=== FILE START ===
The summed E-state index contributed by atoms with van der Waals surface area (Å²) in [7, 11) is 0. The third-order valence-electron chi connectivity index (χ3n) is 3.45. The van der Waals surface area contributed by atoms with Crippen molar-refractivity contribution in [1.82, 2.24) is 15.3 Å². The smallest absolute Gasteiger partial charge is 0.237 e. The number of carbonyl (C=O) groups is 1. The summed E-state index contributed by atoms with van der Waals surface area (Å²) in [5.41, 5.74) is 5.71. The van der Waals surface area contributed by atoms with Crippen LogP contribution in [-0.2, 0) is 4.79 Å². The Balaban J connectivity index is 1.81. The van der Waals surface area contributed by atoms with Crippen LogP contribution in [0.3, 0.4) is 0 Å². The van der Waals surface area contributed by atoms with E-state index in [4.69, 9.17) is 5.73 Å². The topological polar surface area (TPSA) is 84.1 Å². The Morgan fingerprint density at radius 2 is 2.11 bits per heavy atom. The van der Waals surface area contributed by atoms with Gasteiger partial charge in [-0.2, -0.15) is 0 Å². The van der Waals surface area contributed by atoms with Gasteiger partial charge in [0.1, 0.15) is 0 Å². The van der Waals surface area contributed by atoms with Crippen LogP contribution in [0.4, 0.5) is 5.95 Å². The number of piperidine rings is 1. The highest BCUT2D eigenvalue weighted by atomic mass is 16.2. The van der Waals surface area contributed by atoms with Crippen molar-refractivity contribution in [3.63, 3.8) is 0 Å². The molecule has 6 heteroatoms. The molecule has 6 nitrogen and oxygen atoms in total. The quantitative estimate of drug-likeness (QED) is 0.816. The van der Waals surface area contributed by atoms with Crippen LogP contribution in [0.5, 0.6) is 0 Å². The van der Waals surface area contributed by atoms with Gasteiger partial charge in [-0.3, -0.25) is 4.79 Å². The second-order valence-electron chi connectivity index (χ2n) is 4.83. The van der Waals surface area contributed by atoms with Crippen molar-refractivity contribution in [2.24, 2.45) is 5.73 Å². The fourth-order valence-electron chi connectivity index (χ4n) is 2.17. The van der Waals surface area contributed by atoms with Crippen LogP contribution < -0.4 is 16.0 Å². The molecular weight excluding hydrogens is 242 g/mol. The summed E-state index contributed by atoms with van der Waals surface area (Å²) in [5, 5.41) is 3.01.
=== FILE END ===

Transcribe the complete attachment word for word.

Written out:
The summed E-state index contributed by atoms with van der Waals surface area (Å²) in [7, 11) is 0. The third-order valence-electron chi connectivity index (χ3n) is 3.45. The van der Waals surface area contributed by atoms with Crippen molar-refractivity contribution in [1.82, 2.24) is 15.3 Å². The smallest absolute Gasteiger partial charge is 0.237 e. The number of carbonyl (C=O) groups is 1. The summed E-state index contributed by atoms with van der Waals surface area (Å²) in [5.41, 5.74) is 5.71. The van der Waals surface area contributed by atoms with Crippen LogP contribution in [-0.2, 0) is 4.79 Å². The Balaban J connectivity index is 1.81. The van der Waals surface area contributed by atoms with Crippen LogP contribution in [0.3, 0.4) is 0 Å². The van der Waals surface area contributed by atoms with E-state index in [4.69, 9.17) is 5.73 Å². The topological polar surface area (TPSA) is 84.1 Å². The Morgan fingerprint density at radius 2 is 2.11 bits per heavy atom. The van der Waals surface area contributed by atoms with Gasteiger partial charge in [-0.2, -0.15) is 0 Å². The van der Waals surface area contributed by atoms with Gasteiger partial charge in [0.1, 0.15) is 0 Å². The van der Waals surface area contributed by atoms with Crippen LogP contribution in [0.4, 0.5) is 5.95 Å². The number of piperidine rings is 1. The highest BCUT2D eigenvalue weighted by atomic mass is 16.2. The van der Waals surface area contributed by atoms with Crippen molar-refractivity contribution in [3.63, 3.8) is 0 Å². The molecule has 6 heteroatoms. The molecule has 6 nitrogen and oxygen atoms in total. The quantitative estimate of drug-likeness (QED) is 0.816. The van der Waals surface area contributed by atoms with Crippen LogP contribution in [0.5, 0.6) is 0 Å². The van der Waals surface area contributed by atoms with Gasteiger partial charge in [-0.3, -0.25) is 4.79 Å². The second-order valence-electron chi connectivity index (χ2n) is 4.83. The van der Waals surface area contributed by atoms with Crippen molar-refractivity contribution in [2.24, 2.45) is 5.73 Å². The fourth-order valence-electron chi connectivity index (χ4n) is 2.17. The van der Waals surface area contributed by atoms with Crippen LogP contribution < -0.4 is 16.0 Å². The molecular weight excluding hydrogens is 242 g/mol. The summed E-state index contributed by atoms with van der Waals surface area (Å²) in [5, 5.41) is 3.01.